RICHMOND, Va. --A Virginia high school discriminated against a transgender teen by forbidding him from using the boys' restroom, a federal appeals court ruled Tuesday in a case that could have implications for a North Carolina law that critics say discriminates against LGBT people.
North Carolina governor Pat McCrory says the ruling "puts a whole new dynamic" on a state law he signed addressing bathroom use and limiting LGBT discrimination protections.
Gov. Pat McCrory spoke to reporters Tuesday just after a three-judge panel of the 4th U.S. Circuit Court of Appeals determined the Gloucester County School Board policy requiring students to use public restrooms corresponding with their biological gender is discriminatory.
Watch Gov. McCrory's statement:
"I strongly disagree with both President Obama and Attorney General Roy Cooper's objective to force our high schools to allow boys in girls' rest rooms, locker rooms or shower facilities. I think that's bad precedent and I don't think it's the traditional way we do things," the governor said in a statement released Tuesday evening.
McCrory anticipates the Virginia case will be further appealed but says he'll implement whatever the outcome is from the court rulings. He says the question will be whether North Carolina will have to comply with the policy during the appeal.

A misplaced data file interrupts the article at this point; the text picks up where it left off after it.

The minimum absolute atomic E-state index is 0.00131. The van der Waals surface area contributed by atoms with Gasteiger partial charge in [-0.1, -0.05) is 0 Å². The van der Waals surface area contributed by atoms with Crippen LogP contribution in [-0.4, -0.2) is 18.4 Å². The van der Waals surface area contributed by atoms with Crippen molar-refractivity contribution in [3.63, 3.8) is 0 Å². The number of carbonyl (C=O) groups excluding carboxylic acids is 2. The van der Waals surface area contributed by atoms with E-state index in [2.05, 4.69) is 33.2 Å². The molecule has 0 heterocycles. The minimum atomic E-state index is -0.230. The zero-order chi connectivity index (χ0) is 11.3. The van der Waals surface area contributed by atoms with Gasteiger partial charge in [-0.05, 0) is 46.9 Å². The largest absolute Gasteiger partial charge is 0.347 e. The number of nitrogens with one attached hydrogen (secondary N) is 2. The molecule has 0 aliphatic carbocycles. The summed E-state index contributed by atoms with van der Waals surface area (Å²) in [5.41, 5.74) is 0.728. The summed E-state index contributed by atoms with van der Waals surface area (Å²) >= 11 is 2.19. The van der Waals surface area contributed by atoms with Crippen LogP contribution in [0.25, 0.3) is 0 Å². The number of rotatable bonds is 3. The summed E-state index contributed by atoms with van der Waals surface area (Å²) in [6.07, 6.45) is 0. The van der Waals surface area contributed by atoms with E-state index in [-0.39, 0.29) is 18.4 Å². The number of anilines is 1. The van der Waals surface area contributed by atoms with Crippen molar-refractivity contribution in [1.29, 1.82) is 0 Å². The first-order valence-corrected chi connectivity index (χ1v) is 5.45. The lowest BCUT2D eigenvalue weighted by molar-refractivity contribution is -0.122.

Senate leader Phil Berger issued also issued a statement Tuesday which read:
People need to wake up: Roy Cooper, Barack Obama and two unelected federal judges are on the verge of completing their radical social reengineering of our society by forcing middle school-aged girls to share school locker rooms with boys. House Bill 2 was our effort to stop this insanity, and I hope this proves the bathroom safety bill has nothing to do with discrimination and everything to do with protecting women's privacy and keeping men out of girls' bathrooms.
The case of Gavin Grimm has been especially closely watched since North Carolina enacted a law last month that bans transgender people from using public restrooms that correspond to their gender identity. That law also bans cities from passing anti-discrimination ordinances, a response to an ordinance recently passed in Charlotte.
In the Virginia case, a three-judge panel of the 4th U.S. Circuit Court of Appeals - which also covers North Carolina - ruled 2-1 to overturn the Gloucester County School Board's policy, saying it violated Title IX, the federal law that prohibits discrimination in schools. A federal judge had previously rejected Grimm's sex discrimination claim, but the court said that judge ignored a U.S. Department of Education regulation that transgender students in public schools must be allowed to use the restroom that corresponds with their gender identity.
"We agree that it has indeed been commonplace and widely accepted to separate public restrooms, locker rooms, and shower facilities on the basis of sex," the court wrote in its opinion. "It is not apparent to us, however, that the truth of these propositions undermines the conclusion we reach regarding the level of deference due to the department's interpretation of its own regulations."
Maxine Eichner, a University of North Carolina law professor who is an expert on sexual orientation and the law, said the ruling - the first of its kind by a federal appeals court - means the provision of North Carolina's law pertaining to restroom use by transgender students in schools that receive federal funds also is invalid.